Stage set for a 'grim drive'

Driving is an art, they say. But driving in our part of the world is an entirely different proposition. It is a testing ground for your skill, rated on scales of aggression. Reams after reams have been written about this, almost giving the scourge a national flavour.

Take a break and be there when The Living Theatre stages their comeback play, ` The Mobile Grave' at the Fine Arts Society Hall on Saturday. The original play is by Fred Kayondo, a Kenyan playwright. The characters of the play include corrupt policemen, politicians who are above the law, drunken drivers and private transport operators who insist on filling their vehicles beyond capacity.

"When we decided to start performing after a gap of five years, the first thing we did was read the scripts. And then one day, we chanced upon this play and instinctively, we all wanted to stage it. That is how the play happened,'' said Archana Anand, director of the play.

The play could have easily been adapted to a local context, as the play, at every point, will remind you of the developments that unfurl in your immediate neighbourhood. Still, those at The Living Theatre decided on retaining the African flavour of the script. Down to costumes and music.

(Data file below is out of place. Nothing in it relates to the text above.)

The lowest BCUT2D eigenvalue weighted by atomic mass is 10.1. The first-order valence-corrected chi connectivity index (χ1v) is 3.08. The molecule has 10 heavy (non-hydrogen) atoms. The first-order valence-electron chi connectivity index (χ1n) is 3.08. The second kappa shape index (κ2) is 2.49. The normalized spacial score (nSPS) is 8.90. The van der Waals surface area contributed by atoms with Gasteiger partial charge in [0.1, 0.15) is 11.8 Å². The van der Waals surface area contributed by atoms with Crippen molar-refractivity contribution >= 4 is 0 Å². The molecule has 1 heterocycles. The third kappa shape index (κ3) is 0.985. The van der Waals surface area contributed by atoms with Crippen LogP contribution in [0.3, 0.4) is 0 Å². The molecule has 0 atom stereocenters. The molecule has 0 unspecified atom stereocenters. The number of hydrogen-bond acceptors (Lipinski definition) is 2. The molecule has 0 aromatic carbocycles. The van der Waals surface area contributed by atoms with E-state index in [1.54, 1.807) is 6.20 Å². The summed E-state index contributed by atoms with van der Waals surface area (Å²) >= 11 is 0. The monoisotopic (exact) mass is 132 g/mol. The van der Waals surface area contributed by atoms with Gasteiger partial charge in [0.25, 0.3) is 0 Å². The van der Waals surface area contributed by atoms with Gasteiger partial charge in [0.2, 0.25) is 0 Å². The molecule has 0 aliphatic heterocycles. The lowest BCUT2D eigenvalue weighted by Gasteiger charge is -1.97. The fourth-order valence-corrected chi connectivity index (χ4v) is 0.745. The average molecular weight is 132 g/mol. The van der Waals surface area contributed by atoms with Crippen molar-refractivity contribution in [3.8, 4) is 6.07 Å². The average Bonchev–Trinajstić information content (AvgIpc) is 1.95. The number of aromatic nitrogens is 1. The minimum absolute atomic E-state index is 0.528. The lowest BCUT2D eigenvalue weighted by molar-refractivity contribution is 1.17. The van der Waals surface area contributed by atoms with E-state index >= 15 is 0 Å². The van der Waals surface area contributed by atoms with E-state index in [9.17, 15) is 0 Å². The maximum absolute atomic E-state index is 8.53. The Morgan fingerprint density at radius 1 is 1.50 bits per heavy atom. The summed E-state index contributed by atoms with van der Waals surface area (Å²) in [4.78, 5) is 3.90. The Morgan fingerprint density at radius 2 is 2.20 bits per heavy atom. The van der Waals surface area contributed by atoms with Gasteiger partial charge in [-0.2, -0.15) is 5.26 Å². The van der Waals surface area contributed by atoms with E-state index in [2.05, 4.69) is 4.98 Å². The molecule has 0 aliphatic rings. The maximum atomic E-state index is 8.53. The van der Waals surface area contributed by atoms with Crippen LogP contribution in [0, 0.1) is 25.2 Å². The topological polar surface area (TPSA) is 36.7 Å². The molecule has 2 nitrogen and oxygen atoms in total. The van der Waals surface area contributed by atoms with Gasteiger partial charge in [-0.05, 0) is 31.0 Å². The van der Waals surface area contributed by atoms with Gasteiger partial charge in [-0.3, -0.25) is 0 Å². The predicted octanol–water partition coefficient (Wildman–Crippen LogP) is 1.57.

"We are not out to preach. All that we want is to present a professional work and if the audience can imbibe the message in our production, well and good.''

There is little chance of anyone missing the message, though. The play happens in future, as a sculptor explains the layers of meaning in one of his works to a group of children. The sculpture is about four people who died on a single day in two different accidents. While a drunken driver runs over a man and kills his passenger, a schoolboy and politician get killed when an overloaded `matatu' (the African version for a small transport vehicle) rams onto the latter's car. As the common man suffers, the elite remains unscathed, unperturbed.

"Why is there an urge to jump the red light? If the rule says you should stop at the line, why can't you just do that, instead of trying to go a little further?'' Questions raised by Archana and her team through this play ring true for all who venture out on the streets every day. One reason for the entry for the play being free.

"Initially, we wanted to stage the play at the Durbar Hall grounds. Being the festival season, the entire area will be filled with hawkers and we need much a powerful acoustic system to make ourselves heard above all the din. This was way beyond our financial capacity and hence, we settled for the Fine Arts Hall.''

The play is being staged by The Living Theatre in association with the Rotary Club of Cochin Downtown and Kerala Fine Arts Society.

By Anand Haridas

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